Technical Report NTB 09-01
Topics and processes dealt with in the IP FUNMIG and their treatment in the Safety Case of geologic repositories for radioactive waste
The scope of the FUNMIG Integrated Project (IP) was to improve the knowledge base on biogeochemical processes in the geosphere which are relevant for the safety of radioactive waste repositories. An important part of this project involved the interaction between data producers (research) and data users (European radioactive waste management organisations). The aim thereof was to foster the benefits of the research work for performance assessment (PA), and in a broader sense, for the safety case of radioactive waste repositories. For this purpose, an adapted procedure was elaborated. Thus, relevant features, events and processes (FEPs) for the three host rock types clay, crystalline and salt were taken from internationally accepted catalogues and mapped on each of the 108 research tasks by a standardised procedure. The main outcome thereof was a host-rock specific tool (Task Evaluation Table) in which the relevance and benefits of the research results were evaluated both from the PA and research perspective. Virtually all generated data within FUNMIG are related to the safety-relevant FEP groups "transport mechanisms" and "retardation".
In a general sense, much of the work within FUNMIG helped to support and to increase confidence in the simplified PA transport and retardation models used for calculating radionuclide (RN) transport through the host rock. Some of the studies on retardation processes (e.g. coupled sorption-redox processes at the mineral-water interface) yielded valuable data for all three rock types dealt within the IP. However, most of the studies provided improved insight to host-rock specific features and processes, whereby the majority of this work was dedicated to clay-rich and crystalline host rocks. For both host rock types, FUNMIG has significantly contributed to improving understanding on a conceptual level, both by providing new experimental data at different spatial scales and by developing new modelling approaches.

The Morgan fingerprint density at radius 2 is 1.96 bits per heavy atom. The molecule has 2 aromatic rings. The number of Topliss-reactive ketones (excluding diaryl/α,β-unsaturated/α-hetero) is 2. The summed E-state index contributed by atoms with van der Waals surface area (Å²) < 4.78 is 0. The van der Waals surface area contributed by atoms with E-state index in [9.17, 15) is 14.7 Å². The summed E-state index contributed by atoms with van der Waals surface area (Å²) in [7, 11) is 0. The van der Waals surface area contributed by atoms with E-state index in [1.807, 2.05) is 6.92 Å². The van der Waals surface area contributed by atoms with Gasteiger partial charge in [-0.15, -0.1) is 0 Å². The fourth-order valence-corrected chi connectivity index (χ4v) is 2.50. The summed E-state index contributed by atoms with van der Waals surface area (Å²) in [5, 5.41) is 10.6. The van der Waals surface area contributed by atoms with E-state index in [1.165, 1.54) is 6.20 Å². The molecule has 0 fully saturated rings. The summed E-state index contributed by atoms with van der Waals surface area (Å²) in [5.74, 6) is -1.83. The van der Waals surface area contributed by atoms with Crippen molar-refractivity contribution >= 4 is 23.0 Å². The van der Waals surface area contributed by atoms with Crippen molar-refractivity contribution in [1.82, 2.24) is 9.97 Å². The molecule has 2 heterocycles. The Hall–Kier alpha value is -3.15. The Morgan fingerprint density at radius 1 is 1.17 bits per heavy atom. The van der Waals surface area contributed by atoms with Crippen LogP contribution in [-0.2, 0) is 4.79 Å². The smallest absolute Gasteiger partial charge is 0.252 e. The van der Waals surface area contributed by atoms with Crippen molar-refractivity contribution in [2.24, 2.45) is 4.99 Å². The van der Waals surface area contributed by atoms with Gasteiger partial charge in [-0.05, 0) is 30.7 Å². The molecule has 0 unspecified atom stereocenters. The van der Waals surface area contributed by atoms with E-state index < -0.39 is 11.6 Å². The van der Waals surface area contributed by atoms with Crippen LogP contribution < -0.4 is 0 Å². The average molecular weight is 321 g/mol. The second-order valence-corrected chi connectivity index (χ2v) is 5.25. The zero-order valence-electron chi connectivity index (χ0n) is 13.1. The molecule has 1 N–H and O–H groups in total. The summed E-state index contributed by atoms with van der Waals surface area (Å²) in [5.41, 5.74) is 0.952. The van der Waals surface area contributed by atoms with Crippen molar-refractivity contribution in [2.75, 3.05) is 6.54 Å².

Selected highlights with regard to FUNMIG's achievements include: For argillaceous host rocks, the systematic effort of investigating and comparing diffusion and sorption processes at different scales in different clay rocks with a variety of methods has substantially increased the knowledge basis for future safety cases. For crystalline host rocks, valuable data on the generation, transport and filtration of clay colloids from the nearfield and their impact on radionuclide transport under realistic conditions have been obtained. The results from studies on organic colloids and on biofilms including their interaction with radionuclides have been shown to be of interest for future safety cases of salt-host rocks. Among the main research issues from a PA perspective to be addressed in the future, we note the following: (i) the question of irreversibility of radionuclide sorption to colloids in crystalline fractures, (ii) a comprehensive model for cation and anion diffusion in clays for different scales and (iii) the applicability of mechanistic retardation models for strongly sorbing radionuclides in intact clay and crystalline host rocks.
An important lesson learnt from the interaction between research and PA is that it would be desirable to conduct an analogue evaluation procedure for the proposed task before the start of the research work. In this regard, the procedures developed within FUNMIG are a useful tool for planning future Integrated Projects.